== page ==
Modern Advertising

After reading two of Charles Dickens’ novels and seeing the format in which they were originally published, it is clear that his writing and advertising went closely hand-in-hand. Dickens was perhaps not the first author to capitalize on the financial benefits of advertising, but advertising and creative content have only become more intertwined as time has gone on.

One extreme example of this strengthened relationship–one that Dickens’ might have found ingenious–is the development of television and film characters who are designed solely to be merchandised. For instance, Legos are a very popular toy among children. Since 2001, The Lego Group has begun a brilliant strategy of producing children’s films, sometimes Lego adaptations of films like Star Wars and Indiana Jones, and sometimes with original characters, like in The Lego Movie. They then produce Lego sets to go along with these movies, and once kids see the movies, they want the Lego sets as well. So, in this sense, The Lego Group uses original creative content to advertise for its own products, along with traditional advertising.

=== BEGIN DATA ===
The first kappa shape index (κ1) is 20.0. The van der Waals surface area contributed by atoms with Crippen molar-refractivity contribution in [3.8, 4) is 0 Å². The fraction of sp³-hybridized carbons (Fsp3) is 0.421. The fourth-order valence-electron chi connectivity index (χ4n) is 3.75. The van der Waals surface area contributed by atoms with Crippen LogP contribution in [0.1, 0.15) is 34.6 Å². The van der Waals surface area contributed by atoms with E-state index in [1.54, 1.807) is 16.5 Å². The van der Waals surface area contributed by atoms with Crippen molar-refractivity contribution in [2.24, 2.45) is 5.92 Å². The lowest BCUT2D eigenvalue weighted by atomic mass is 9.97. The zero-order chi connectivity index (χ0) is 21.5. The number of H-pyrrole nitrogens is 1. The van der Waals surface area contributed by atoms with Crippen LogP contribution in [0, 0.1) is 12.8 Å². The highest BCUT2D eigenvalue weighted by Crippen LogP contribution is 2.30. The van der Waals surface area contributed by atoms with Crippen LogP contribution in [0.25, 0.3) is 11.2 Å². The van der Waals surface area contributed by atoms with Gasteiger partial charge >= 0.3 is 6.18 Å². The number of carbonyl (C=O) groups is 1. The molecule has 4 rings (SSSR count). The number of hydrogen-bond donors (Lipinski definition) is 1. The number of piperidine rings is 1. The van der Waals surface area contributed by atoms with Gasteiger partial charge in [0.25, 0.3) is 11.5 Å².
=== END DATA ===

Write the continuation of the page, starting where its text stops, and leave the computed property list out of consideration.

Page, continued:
Conversely, the creators of South Park have become critical of this trend. In response to the over-marketing and exploitation of their characters, they created a ridiculous new character called Towelie, who is a talking towel. Ironically, clothing bearing Towelie’s image and his slogan, “Don’t forget to bring a towel!”, have been produced and sold.

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